COLUMBIA - Depending on how you want to look at it, this weekend is either the most exciting or nerve-wracking one in the 117 years of Missouri football.
If the No. 1 Tigers defeat the No. 9 Sooners, they can secure the program’s first Big 12 Conference title since 1969 and a spot in the Bowl Championship Series National Championship.
The Tigers would likely play West Virginia in the championship, or Ohio State should West Virginia lose its final regular season game against rival Pittsburgh on Saturday.
Things can get a little tricky if Missouri loses. As confusing as the BCS system is, the Tigers bowl game destination would be just as perplexing.
With a loss, Missouri’s chances for an at-large BCS bid take a hit but aren’t lost. The Sooners would get the automatic bid to the Fiesta Bowl as a result of being the Big 12 champion. BCS rules say that to be invited as an at-large team, a team must be in the top 14 of the BCS rankings. With three teams in the top 10 of the BCS rankings, the Big 12 has a good chance to send another team, though its not likely the Tigers would go to the Fiesta Bowl to play the Sooners for a third time.
In the scenario of a Missouri loss, the Tigers will get a good look from both the other two BCS bowls, the Sugar Bowl and the Orange Bowl.
The Orange Bowl will have the first pick of at–large teams, followed by the Rose Bowl, Fiesta Bowl and Sugar Bowl. The Sugar Bowl gives an automatic bid to the SEC champion and their at-large pick rests on Saturday’s outcomes. MU’s success on the field and lack of big game exposure appeals to some bowl committee members such as Sugar Bowl President Paul Hoolahan.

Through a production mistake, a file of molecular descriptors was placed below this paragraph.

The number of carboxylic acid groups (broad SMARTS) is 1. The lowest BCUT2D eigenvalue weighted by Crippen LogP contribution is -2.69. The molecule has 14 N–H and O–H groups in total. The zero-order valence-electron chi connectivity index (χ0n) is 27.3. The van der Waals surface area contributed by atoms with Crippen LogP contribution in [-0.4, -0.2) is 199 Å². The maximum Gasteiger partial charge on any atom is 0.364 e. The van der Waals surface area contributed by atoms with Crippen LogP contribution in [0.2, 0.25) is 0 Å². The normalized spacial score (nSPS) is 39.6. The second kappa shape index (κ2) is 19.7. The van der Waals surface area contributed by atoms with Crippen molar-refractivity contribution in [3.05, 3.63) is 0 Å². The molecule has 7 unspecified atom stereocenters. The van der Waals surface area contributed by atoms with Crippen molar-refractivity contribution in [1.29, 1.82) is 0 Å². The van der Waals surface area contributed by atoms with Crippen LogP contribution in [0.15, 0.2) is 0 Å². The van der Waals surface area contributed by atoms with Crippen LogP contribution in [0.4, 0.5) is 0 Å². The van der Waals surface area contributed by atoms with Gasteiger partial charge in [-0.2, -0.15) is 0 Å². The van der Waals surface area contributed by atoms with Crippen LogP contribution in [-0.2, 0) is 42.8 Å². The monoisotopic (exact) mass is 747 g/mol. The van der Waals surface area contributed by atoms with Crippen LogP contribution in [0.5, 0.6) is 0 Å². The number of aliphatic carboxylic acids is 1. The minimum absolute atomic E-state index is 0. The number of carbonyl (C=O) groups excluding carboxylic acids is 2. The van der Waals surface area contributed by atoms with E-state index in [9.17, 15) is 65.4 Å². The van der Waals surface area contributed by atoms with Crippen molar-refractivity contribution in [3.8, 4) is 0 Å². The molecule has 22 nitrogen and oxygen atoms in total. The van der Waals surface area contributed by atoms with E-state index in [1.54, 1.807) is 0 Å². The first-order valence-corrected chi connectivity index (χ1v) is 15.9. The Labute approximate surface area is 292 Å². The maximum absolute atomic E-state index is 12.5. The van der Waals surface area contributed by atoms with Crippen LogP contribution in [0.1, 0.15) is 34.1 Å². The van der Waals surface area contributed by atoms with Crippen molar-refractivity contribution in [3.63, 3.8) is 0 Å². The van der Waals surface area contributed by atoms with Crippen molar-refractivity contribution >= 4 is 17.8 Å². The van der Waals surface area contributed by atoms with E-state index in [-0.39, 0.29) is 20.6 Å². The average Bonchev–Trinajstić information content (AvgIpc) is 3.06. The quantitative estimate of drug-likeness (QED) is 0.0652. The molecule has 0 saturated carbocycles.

“They’re as good as any other at-large team, and I like whenever you have a team that has not played in a big game in a while,” Hoolahan said. “The enthusiasm from their fans is great as you saw at Arrowhead (against Kansas) and that is something that we would like to capture.”
A lot also depends on if the Tigers look more attractive with two losses than Kansas does with one loss.
The BCS bowls each pay out $17 million on behalf of the participating team that is divided equally among the team’s in each conference.
Among non-BCS bowls, the Cotton Bowl routinely has first pick of the second-place teams in the Big 12 followed by the Holiday Bowl and then the Gator Bowl. Cotton Bowl representatives have Missouri high on the list because of the local interest in Dallas-area Tigers players such as quarterback Chase Daniel.
“We have a lot of Missouri alumni in the Dallas area and nothing but the utmost positive feelings toward the program,” Cotton Bowl President Rick Baker said.
The Cotton Bowl is guaranteed the first pick should the BCS take two team’s from the Big 12 Conference but will pick after the BCS does. If Missouri loses and the BCS takes Kansas ahead of them, the Tigers could be headed to Dallas on New Year’s Day.
If the BCS takes two Big 12 teams, the Holiday Bowl picks after the the Cotton Bowl. If the BCS only takes one Big 12 team, the Gator Bowl can jump in ahead of the Cotton Bowl. The Tigers could go here if the BCS only takes one Big 12 team and the Cotton Bowl takes Kansas. The Tigers played in the 1998 Holiday Bowl and the Tigers intrigue its representatives and would be happy with whichever Big 12 teams they have to choose from.
“MU is a team people would be excited to see because they have alumni everywhere, they have loyal fans and we know they will come out,” Mark Neville, the Holiday Bowl director of communications, said.
A Missouri loss makes the Holiday Bowl a possibility but, as with the Cotton Bowl, how the BCS chooses is a big factor.
Because of a stipulation between the conference and the bowl committee, the Gator Bowl is required to take a Big 12 team twice in a four-year period. The attraction of a one-loss Kansas team or a two-loss Missouri team could prompt the Gator Bowl to take either school, though Gator Bowl President Richard Catlett says it depends on Saturday’s results.